So as far as all-men-created-equal, etc. — ideas are nice, but they are just ideas. They aren’t natural laws. But needs are natural laws, so the next time we find ourselves disgusted at our fellow human beings or ourselves, let’s look beyond the whining and see the need that’s trying to be expressed.

Shane Ashford, Louisville

Make Room for Arena

Prior to retiring in May, I was the director of sales and marketing for the Kentucky State Fair Board and was fortunate enough to have some input into the new Louisville Arena’s event numbers. After reading Sarah Kelley’s City Strobe interview with Jim Host (LEO Weekly, Oct. 8) and seeing Cleveland’s Mark Rosentraub’s comments about the number of events at the new arena, I felt compelled to write. Kelley neglected to acknowledge and Rosentraub may not have been aware that Freedom Hall will continue to operate and host events even after the new arena is built. Comparing Cleveland’s single Quicken Loans arena to Louisville’s new arena, which will split our market’s arena events with Freedom Hall, is unfair. Even as a smaller market without the 41 dates the NBA brings to Cleveland, Louisville is projected to host more than 200 events between the two buildings, similar to Cleveland’s. Add the potential renovation of the 6,000-seat Louisville Gardens, and our event numbers will be split even more among the arenas.

My admiration abounds for Host and the Arena Authority, along with Harold Workman, the Fair Board CEO. The hours they have spent studying the unending details of the TIF and design rivals that of the bridges project at a fourth of the time. However, another key to the new arena’s success will be to grow the Louisville-arena event pie. The burgeoning number of arenas worldwide certainly split the event pie even thinner, creating a buyer’s market. For Louisville, it will take major dollars it currently struggles to find to pay rights fees, create promoter incentives and make outright purchases, risking capital to increase the standard fare of events.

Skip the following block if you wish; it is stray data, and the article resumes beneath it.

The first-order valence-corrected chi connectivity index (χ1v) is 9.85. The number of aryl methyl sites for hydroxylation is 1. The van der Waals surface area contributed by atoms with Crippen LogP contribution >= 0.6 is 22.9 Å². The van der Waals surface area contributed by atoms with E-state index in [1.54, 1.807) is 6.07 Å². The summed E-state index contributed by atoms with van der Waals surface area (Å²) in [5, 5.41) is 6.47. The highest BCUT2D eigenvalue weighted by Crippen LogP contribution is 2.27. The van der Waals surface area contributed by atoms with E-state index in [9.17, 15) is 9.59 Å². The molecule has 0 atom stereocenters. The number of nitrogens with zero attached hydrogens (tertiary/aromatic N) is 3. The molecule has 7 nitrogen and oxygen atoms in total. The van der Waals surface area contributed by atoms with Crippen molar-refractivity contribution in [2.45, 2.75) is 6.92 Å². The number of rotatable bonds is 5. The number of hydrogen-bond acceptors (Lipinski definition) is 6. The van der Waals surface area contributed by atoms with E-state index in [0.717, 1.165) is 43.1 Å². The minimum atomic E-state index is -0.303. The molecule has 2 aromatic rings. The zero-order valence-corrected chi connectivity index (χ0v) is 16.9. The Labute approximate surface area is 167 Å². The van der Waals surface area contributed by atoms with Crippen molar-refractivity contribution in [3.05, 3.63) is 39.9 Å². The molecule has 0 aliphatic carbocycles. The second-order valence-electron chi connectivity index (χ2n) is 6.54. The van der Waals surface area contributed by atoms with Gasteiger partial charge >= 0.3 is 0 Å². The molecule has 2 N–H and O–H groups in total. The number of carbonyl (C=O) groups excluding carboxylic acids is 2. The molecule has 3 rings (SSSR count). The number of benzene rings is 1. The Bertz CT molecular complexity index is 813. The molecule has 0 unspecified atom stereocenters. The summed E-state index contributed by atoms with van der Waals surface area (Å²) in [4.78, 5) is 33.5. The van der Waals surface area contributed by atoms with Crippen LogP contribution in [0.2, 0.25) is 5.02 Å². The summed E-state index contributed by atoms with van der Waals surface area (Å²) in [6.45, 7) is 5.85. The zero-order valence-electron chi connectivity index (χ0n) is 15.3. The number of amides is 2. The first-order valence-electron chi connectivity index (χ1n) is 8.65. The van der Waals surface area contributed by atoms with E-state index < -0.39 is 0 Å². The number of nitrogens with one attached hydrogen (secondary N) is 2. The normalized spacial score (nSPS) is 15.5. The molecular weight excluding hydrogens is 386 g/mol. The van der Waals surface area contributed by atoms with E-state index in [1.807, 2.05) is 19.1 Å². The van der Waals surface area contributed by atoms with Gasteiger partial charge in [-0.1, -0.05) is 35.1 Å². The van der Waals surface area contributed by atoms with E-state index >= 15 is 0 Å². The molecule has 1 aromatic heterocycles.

Entities like the U of L Athletic Association and Jonathan Blue’s BEST can be counted on to be avid proponents and creators of new events at the new arena, but they will be limited in what they can do without the financial support of the community. The arena opens in two years. A solid financial plan for event funding is just as integral to the success of the arena as the design or the TIF.

Deborah Burda, Louisville 

Pass on Pretension

I thoroughly enjoyed Paul Kopasz’s Sept. 17 review in LEO Weekly of Robert Schlesinger’s “White House Ghosts: Presidents and Their Speechwriters.” He posits that Schlesinger’s book suffers from a dry, overblown style, an opinion that I can well understand, having seen Schlesinger’s interview of esteemed JFK speechwriter Theodore Sorensen on CSPAN2’s “BookTV” last June. The interview concerned a book Sorensen had recently written — “Counselor: A Life on the Edge of History.” Sorensen was JFK’s alter ego, and he explained to Schlesinger how he had come to know what JFK wanted to say, having worked closely with him from 1953 until Nov. 22, 1963; how JFK would review a speech and insert his own phrases, and how others contributed. During the interview, Schlesinger asked Sorensen whether he utilized an “iterative process” in the forming of his speeches. After asking Schlesinger to repeat the question, Sorensen replied, “Iterative process is not a phrase used by Nebraskans.” Sorensen is from Nebraska. His book is one I’d like to read. I’ll pass on Schlesinger’s.

Rick Cushing, New Albany